HHCL kicks off debut London Eye campaign

By CAMILLA PALMER, campaignlive.co.uk, Friday, 29 September 2000 12:00AM

HHCL & Partners has unveiled the first ads for the British Airways London Eye.

HHCL & Partners has unveiled the first ads for the British Airways London Eye.

The 48-sheet poster ads show angels, birds and butterflies in a capsule on the Thames-side attraction, implying that even for winged creatures who already have a bird's-eye view of the Capital, the best view of London is to be had by taking a ride on the Eye.

The ads will appear on the London Underground from 1 October.

The account director Sarah Roberts said: 'The campaign places the BA London Eye firmly in the hearts and minds of Londoners by capturing the magic of this great wheel.'

The 'angels' execution was shot at night to boost the London Eye's appeal as a night-time attraction, she added.

'The London Eye has been so visible and popular that it did not need any above-the-line advertising before now. It is 135 metres high, London's fourth tallest structure and the world's largest observation wheel,' she said.

The head of marketing at the London Eye, Alison Kirk, said the Eye's gradual, 30-minute 360-degree rotation gave passengers the kind of view normally only seen by people on aeroplanes.

'We wanted to target Londoners by highlighting the fact that the Eye offers them a unique view of the city they call home,' she said.

'Celebrities, politicians and two million other people have soared skywards on the Eye - now angels and butterflies will join them.'

The ads were art directed by James Spence and Georg Thesmann and written by Roderick Fenske and Suzy Warren. The photographer is Tim Bret Day.

Spence is leaving HHCL to go to the Canadian agency Gee Jeffery & Partners as a creative director. ..HL.- CAM # 29:09:00 Marketing productivity increases ..BL.- By ANNA GRIFFITHS ..XP.-< Page_10 Photograph (Omitted)

Every sector in the marketing industry has experienced growth in productivity - with the exception of media buyers - during the last quarter, according to a new report from the accountants Willott Kingston Smith.

Comparing productivity levels across media independents, advertising agencies, design houses, direct marketing and sales promotion companies, and PR firms, the report shows that media companies are no longer benefiting from boosted income through dotcom advertising.

Media agencies do, however, lead in terms of commanding the greatest operating profits per head and the highest operating margins, which are 24 per cent on average. This compares with around 7 per cent for ad agencies.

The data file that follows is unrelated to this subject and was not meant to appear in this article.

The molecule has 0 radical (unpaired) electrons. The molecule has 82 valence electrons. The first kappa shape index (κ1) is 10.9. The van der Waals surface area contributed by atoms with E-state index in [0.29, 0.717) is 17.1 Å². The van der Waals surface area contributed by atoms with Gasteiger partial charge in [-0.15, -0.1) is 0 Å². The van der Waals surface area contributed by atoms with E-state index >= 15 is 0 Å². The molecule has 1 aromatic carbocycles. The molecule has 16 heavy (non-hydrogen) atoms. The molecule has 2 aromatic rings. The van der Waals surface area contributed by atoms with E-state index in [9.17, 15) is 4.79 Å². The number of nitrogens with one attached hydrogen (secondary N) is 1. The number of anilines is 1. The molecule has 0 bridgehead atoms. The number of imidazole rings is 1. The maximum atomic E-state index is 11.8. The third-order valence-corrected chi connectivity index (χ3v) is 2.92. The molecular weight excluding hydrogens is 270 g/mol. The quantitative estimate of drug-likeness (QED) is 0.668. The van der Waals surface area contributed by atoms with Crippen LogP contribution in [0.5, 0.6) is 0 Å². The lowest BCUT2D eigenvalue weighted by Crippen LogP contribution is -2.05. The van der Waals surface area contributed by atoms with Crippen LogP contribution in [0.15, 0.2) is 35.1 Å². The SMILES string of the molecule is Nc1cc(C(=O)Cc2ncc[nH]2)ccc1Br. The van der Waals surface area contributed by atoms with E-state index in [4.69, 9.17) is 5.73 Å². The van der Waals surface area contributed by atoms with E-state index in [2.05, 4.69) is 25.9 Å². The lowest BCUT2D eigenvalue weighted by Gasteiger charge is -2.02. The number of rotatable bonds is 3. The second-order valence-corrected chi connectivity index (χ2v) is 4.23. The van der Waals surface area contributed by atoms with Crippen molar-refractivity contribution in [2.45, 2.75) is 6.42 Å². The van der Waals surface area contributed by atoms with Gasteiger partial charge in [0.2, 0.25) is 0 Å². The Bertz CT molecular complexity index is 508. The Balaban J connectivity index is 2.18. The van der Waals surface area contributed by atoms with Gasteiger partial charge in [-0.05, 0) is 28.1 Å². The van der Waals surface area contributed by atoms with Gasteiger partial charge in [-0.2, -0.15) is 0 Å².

While the dotcom boom has caused growing employment costs among public relations and design consultancies and led to falling profitability, media agencies' stringent controls over their staff numbers, salaries and other overheads has helped maintain their profitability.

Amanda Merron, a partner at Willott Kingston Smith, said: 'With the fragmentation of media and the merging of traditional media with new media, media buyers are more advanced in their thinking about what they will do than their creative competitors.'

Advertising agencies continue to increase their income from fees. This has led to a fall in the level of staff needed within agencies, which has contributed to a slight rise in productivity.

Overall, however, advertising agencies continue to be the least profitable sector, although this hides the performance of a number of agencies that performed well.

Merron said: 'Pressure on profitability is principally due to staff pressure. There's a lot of work out there and good people are increasingly expensive. If agencies are trying to develop an interactive specialism, people in this area are particularly expensive.'

This article was first published on campaignlive.co.uk


You must log in to use Clip & Save

Before commenting please read our rules for commenting on articles.

If you see a comment you find offensive, you can flag it as inappropriate. In the top right-hand corner of an individual comment, you will see 'flag as inappropriate'. Clicking this prompts us to review the comment. For further information see our rules for commenting on articles.

comments powered by Disqus

Additional Information

Campaign Jobs